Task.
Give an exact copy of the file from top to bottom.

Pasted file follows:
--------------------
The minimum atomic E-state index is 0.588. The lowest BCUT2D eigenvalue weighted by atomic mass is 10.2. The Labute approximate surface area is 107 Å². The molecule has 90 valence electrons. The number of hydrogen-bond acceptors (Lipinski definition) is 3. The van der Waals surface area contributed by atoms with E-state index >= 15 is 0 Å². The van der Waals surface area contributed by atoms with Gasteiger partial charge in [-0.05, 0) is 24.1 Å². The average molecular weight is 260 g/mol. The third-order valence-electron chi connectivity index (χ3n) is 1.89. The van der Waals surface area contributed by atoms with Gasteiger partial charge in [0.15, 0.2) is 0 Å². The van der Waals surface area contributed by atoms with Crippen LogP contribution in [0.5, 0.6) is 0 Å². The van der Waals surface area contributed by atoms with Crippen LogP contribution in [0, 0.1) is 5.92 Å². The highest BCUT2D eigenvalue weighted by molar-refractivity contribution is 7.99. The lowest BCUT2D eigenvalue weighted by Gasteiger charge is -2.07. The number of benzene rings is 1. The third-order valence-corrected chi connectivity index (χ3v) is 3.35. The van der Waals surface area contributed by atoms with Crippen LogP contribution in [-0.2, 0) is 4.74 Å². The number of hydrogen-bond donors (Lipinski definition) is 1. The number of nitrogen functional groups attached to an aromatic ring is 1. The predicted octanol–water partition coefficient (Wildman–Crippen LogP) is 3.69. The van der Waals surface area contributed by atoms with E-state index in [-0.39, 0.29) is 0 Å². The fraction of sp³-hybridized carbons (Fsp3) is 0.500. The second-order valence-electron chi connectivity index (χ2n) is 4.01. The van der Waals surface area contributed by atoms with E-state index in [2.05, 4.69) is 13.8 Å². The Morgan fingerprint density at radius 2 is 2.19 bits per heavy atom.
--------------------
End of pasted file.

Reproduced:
The minimum atomic E-state index is 0.588. The lowest BCUT2D eigenvalue weighted by atomic mass is 10.2. The Labute approximate surface area is 107 Å². The molecule has 90 valence electrons. The number of hydrogen-bond acceptors (Lipinski definition) is 3. The van der Waals surface area contributed by atoms with E-state index >= 15 is 0 Å². The van der Waals surface area contributed by atoms with Gasteiger partial charge in [-0.05, 0) is 24.1 Å². The average molecular weight is 260 g/mol. The third-order valence-electron chi connectivity index (χ3n) is 1.89. The van der Waals surface area contributed by atoms with Gasteiger partial charge in [0.15, 0.2) is 0 Å². The van der Waals surface area contributed by atoms with Crippen LogP contribution in [0.5, 0.6) is 0 Å². The van der Waals surface area contributed by atoms with Crippen LogP contribution in [0, 0.1) is 5.92 Å². The highest BCUT2D eigenvalue weighted by molar-refractivity contribution is 7.99. The lowest BCUT2D eigenvalue weighted by Gasteiger charge is -2.07. The number of benzene rings is 1. The third-order valence-corrected chi connectivity index (χ3v) is 3.35. The van der Waals surface area contributed by atoms with Crippen LogP contribution in [-0.2, 0) is 4.74 Å². The number of hydrogen-bond donors (Lipinski definition) is 1. The number of nitrogen functional groups attached to an aromatic ring is 1. The predicted octanol–water partition coefficient (Wildman–Crippen LogP) is 3.69. The van der Waals surface area contributed by atoms with E-state index in [-0.39, 0.29) is 0 Å². The fraction of sp³-hybridized carbons (Fsp3) is 0.500. The second-order valence-electron chi connectivity index (χ2n) is 4.01. The van der Waals surface area contributed by atoms with E-state index in [2.05, 4.69) is 13.8 Å². The Morgan fingerprint density at radius 2 is 2.19 bits per heavy atom.